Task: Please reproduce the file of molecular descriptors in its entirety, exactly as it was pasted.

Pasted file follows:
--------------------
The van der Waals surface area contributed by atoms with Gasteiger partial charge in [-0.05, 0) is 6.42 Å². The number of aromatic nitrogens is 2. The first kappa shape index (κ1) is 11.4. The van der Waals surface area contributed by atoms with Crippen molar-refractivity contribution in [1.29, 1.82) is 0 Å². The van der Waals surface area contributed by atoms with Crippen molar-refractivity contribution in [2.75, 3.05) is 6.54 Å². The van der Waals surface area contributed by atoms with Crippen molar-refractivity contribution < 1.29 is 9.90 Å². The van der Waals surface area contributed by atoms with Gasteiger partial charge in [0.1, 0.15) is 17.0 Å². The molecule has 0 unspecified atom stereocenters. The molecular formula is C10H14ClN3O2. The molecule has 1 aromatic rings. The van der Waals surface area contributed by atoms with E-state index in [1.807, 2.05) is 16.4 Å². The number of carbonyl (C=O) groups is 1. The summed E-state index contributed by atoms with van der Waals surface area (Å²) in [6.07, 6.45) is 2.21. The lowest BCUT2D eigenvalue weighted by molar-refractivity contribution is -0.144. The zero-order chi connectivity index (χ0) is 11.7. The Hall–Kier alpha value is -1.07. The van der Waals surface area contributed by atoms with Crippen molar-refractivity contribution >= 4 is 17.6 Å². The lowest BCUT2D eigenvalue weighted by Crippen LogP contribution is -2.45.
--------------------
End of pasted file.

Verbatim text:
The van der Waals surface area contributed by atoms with Gasteiger partial charge in [-0.05, 0) is 6.42 Å². The number of aromatic nitrogens is 2. The first kappa shape index (κ1) is 11.4. The van der Waals surface area contributed by atoms with Crippen molar-refractivity contribution in [1.29, 1.82) is 0 Å². The van der Waals surface area contributed by atoms with Crippen molar-refractivity contribution in [2.75, 3.05) is 6.54 Å². The van der Waals surface area contributed by atoms with Crippen molar-refractivity contribution < 1.29 is 9.90 Å². The van der Waals surface area contributed by atoms with Gasteiger partial charge in [0.1, 0.15) is 17.0 Å². The molecule has 0 unspecified atom stereocenters. The molecular formula is C10H14ClN3O2. The molecule has 1 aromatic rings. The van der Waals surface area contributed by atoms with E-state index in [1.807, 2.05) is 16.4 Å². The number of carbonyl (C=O) groups is 1. The summed E-state index contributed by atoms with van der Waals surface area (Å²) in [6.07, 6.45) is 2.21. The lowest BCUT2D eigenvalue weighted by molar-refractivity contribution is -0.144. The zero-order chi connectivity index (χ0) is 11.7. The Hall–Kier alpha value is -1.07. The van der Waals surface area contributed by atoms with Crippen molar-refractivity contribution >= 4 is 17.6 Å². The lowest BCUT2D eigenvalue weighted by Crippen LogP contribution is -2.45.